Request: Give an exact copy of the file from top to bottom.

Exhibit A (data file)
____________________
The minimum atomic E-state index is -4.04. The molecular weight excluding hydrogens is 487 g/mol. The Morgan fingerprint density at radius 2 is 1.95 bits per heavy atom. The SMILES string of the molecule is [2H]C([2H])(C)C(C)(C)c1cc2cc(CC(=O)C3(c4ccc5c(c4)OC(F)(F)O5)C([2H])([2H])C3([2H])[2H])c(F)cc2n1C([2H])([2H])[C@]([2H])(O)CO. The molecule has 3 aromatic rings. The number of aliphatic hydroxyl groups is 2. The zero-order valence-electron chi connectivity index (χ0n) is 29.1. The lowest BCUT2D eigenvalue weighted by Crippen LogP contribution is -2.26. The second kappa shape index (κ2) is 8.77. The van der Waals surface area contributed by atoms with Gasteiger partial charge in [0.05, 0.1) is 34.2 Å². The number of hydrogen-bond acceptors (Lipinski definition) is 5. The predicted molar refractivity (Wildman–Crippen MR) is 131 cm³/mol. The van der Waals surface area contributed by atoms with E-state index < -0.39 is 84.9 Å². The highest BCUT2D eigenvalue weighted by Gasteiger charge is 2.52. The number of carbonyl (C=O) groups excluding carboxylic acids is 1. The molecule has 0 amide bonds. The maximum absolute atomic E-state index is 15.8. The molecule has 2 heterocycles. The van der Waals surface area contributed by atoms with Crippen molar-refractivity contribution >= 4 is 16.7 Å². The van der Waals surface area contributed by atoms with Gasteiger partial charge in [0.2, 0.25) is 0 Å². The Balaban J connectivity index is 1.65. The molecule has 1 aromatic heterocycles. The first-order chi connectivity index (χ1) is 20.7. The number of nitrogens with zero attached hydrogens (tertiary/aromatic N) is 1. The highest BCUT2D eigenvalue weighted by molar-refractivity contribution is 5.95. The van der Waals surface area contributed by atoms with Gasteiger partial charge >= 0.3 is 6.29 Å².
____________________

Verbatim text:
The minimum atomic E-state index is -4.04. The molecular weight excluding hydrogens is 487 g/mol. The Morgan fingerprint density at radius 2 is 1.95 bits per heavy atom. The SMILES string of the molecule is [2H]C([2H])(C)C(C)(C)c1cc2cc(CC(=O)C3(c4ccc5c(c4)OC(F)(F)O5)C([2H])([2H])C3([2H])[2H])c(F)cc2n1C([2H])([2H])[C@]([2H])(O)CO. The molecule has 3 aromatic rings. The number of aliphatic hydroxyl groups is 2. The zero-order valence-electron chi connectivity index (χ0n) is 29.1. The lowest BCUT2D eigenvalue weighted by Crippen LogP contribution is -2.26. The second kappa shape index (κ2) is 8.77. The van der Waals surface area contributed by atoms with Gasteiger partial charge in [0.05, 0.1) is 34.2 Å². The number of hydrogen-bond acceptors (Lipinski definition) is 5. The predicted molar refractivity (Wildman–Crippen MR) is 131 cm³/mol. The van der Waals surface area contributed by atoms with E-state index < -0.39 is 84.9 Å². The highest BCUT2D eigenvalue weighted by Gasteiger charge is 2.52. The number of carbonyl (C=O) groups excluding carboxylic acids is 1. The molecule has 0 amide bonds. The maximum absolute atomic E-state index is 15.8. The molecule has 2 heterocycles. The van der Waals surface area contributed by atoms with Crippen molar-refractivity contribution >= 4 is 16.7 Å². The van der Waals surface area contributed by atoms with Gasteiger partial charge in [0.2, 0.25) is 0 Å². The Balaban J connectivity index is 1.65. The molecule has 1 aromatic heterocycles. The first-order chi connectivity index (χ1) is 20.7. The number of nitrogens with zero attached hydrogens (tertiary/aromatic N) is 1. The highest BCUT2D eigenvalue weighted by molar-refractivity contribution is 5.95. The van der Waals surface area contributed by atoms with Gasteiger partial charge >= 0.3 is 6.29 Å².